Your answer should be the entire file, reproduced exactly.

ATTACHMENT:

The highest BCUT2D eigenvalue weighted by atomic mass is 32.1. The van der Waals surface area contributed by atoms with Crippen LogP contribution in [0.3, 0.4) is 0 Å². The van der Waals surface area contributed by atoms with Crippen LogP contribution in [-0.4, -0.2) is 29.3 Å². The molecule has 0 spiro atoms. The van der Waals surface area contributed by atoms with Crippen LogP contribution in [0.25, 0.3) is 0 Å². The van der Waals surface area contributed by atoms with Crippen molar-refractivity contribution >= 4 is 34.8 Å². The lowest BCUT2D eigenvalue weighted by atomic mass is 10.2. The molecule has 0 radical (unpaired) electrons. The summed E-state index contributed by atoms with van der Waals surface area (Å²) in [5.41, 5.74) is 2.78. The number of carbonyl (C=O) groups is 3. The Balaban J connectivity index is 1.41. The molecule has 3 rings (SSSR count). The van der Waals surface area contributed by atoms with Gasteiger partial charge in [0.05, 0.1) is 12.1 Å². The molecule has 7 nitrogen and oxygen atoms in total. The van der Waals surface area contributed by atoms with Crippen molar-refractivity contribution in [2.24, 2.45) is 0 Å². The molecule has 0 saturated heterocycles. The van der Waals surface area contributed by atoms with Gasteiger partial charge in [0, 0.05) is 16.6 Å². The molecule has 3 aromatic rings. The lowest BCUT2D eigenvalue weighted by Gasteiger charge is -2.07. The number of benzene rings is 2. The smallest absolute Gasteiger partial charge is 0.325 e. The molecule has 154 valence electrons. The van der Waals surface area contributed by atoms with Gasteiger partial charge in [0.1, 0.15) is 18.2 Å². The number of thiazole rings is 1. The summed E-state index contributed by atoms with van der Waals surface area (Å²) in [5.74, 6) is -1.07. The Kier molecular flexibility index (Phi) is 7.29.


The highest BCUT2D eigenvalue weighted by atomic mass is 32.1. The van der Waals surface area contributed by atoms with Crippen LogP contribution in [0.3, 0.4) is 0 Å². The van der Waals surface area contributed by atoms with Crippen LogP contribution in [-0.4, -0.2) is 29.3 Å². The molecule has 0 spiro atoms. The van der Waals surface area contributed by atoms with Crippen LogP contribution in [0.25, 0.3) is 0 Å². The van der Waals surface area contributed by atoms with Crippen molar-refractivity contribution >= 4 is 34.8 Å². The lowest BCUT2D eigenvalue weighted by atomic mass is 10.2. The molecule has 0 radical (unpaired) electrons. The summed E-state index contributed by atoms with van der Waals surface area (Å²) in [5.41, 5.74) is 2.78. The number of carbonyl (C=O) groups is 3. The Balaban J connectivity index is 1.41. The molecule has 3 rings (SSSR count). The van der Waals surface area contributed by atoms with Gasteiger partial charge in [0.05, 0.1) is 12.1 Å². The molecule has 7 nitrogen and oxygen atoms in total. The van der Waals surface area contributed by atoms with Crippen molar-refractivity contribution in [2.24, 2.45) is 0 Å². The molecule has 0 saturated heterocycles. The van der Waals surface area contributed by atoms with Gasteiger partial charge in [0, 0.05) is 16.6 Å². The molecule has 3 aromatic rings. The lowest BCUT2D eigenvalue weighted by Gasteiger charge is -2.07. The number of benzene rings is 2. The smallest absolute Gasteiger partial charge is 0.325 e. The molecule has 154 valence electrons. The van der Waals surface area contributed by atoms with Gasteiger partial charge in [0.1, 0.15) is 18.2 Å². The number of thiazole rings is 1. The summed E-state index contributed by atoms with van der Waals surface area (Å²) in [5.74, 6) is -1.07. The Kier molecular flexibility index (Phi) is 7.29.